[¶8] The purpose of the Workers Compensation Act is to provide sure and certain relief for workers injured in their employment, and we construe the Act with the view of extending its benefit provisions to all who can fairly be brought within them. Holmgren v. North Dakota Workers Comp. Bureau, 455 N.W.2d 200, 202 (N.D. 1990). The Act is remedial, and we construe it to afford relief and to avoid forfeiture. Zueger v. North Dakota Workers Comp. Bureau, 1998 ND 175, ¶ 12, 584 N.W.2d 530. The Bureau concedes the purpose of N.D.C.C. § 65-02-08 is to benefit claimants by adding an attorney fee payment to the injured worker's benefit recovery. However, the Bureau argues its interpretation of N.D.C.C. § 65-02-08 is most favorable to claimants, because it precludes an attorney, who obtains a Bureau payment of fees, from collecting additional fees from the client. When an injured worker can find an attorney to represent him or her in Bureau proceedings for the statutory fees, the client is benefitted by not having to pay additional fees. However, an injured worker unable to find an attorney willing to represent him or her for the statutory fee would be, under the Bureau's interpretation of the statute, disadvantaged by having to either forego representation or to agree to pay the entire attorney fee, without possibility of reimbursement of any part of the fee by the Bureau.
[¶9] Under the claimants' interpretation of the statute, the injured worker is free to enter a fee agreement with his or her attorney, and, if the claim is successful, will be reimbursed the statutory attorney fee rate from the Bureau. Under the claimants' interpretation, the collected statutory fees must be reimbursed to the injured worker, for whose benefit the statute was enacted. Under this construction of the statute, an injured employee could freely contract for legal services with an attorney, without forfeiting the attorney fee benefit provided under the statute. When the claimant pays attorney fees, the statute would prohibit the attorney from "double dipping" by also receiving fees from the Bureau, but the statute would not prohibit the prevailing claimant from obtaining full or partial reimbursement of the attorney fees from the Bureau.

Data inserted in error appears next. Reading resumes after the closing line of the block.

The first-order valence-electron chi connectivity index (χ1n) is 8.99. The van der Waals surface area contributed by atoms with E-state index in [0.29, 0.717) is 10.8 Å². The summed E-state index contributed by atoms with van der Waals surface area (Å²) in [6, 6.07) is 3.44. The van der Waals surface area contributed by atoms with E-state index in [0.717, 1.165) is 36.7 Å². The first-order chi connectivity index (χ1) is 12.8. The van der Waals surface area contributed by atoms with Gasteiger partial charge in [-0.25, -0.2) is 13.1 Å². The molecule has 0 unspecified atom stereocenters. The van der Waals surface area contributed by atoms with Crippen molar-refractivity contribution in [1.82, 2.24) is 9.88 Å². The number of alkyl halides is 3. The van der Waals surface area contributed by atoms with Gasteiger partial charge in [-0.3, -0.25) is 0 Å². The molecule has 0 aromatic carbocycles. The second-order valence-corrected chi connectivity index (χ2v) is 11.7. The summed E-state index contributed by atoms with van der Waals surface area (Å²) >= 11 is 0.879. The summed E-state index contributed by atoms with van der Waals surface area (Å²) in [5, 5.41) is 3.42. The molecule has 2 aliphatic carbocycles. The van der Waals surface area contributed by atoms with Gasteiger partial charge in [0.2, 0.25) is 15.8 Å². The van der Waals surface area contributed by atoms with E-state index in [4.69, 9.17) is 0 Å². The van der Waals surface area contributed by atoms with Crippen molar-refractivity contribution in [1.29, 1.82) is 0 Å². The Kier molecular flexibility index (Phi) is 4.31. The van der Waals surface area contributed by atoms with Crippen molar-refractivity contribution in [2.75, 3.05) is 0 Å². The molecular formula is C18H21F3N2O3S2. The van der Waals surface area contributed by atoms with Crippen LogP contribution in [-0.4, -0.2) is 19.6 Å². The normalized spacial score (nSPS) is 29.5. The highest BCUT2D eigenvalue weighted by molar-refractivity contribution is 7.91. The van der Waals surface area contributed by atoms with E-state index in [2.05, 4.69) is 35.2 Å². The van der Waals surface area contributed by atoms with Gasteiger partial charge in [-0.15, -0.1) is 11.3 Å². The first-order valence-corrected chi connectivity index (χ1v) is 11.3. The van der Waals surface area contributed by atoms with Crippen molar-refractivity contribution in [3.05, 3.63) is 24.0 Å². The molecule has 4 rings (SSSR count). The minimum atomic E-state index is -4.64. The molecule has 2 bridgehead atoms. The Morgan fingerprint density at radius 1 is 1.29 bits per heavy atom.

[¶10] In an analogous case, the United States Supreme Court in Venegas v. Mitchell, 495 U.S. 82, 90 (1990), construed the attorney fee provisions under 42 U.S.C. § 1988 for plaintiffs bringing civil rights actions. The statute authorized a federal court to award a prevailing plaintiff reasonable attorney fees as part of the costs of the action. While recognizing the aim of the statute was "to enable civil right plaintiffs to employ reasonably competent lawyers without cost to themselves if they prevail," Venegas, at 86, the United State Supreme Court concluded the statute did not preclude a plaintiff from contracting to pay his or her attorney a percentage of the recovery, even if the fee was larger than the statutory fee the losing defendant was required to pay to the plaintiff. Id. at 89-90. Focusing upon the statute's primary objective to assist plaintiffs in employing counsel to represent them, the Court stated: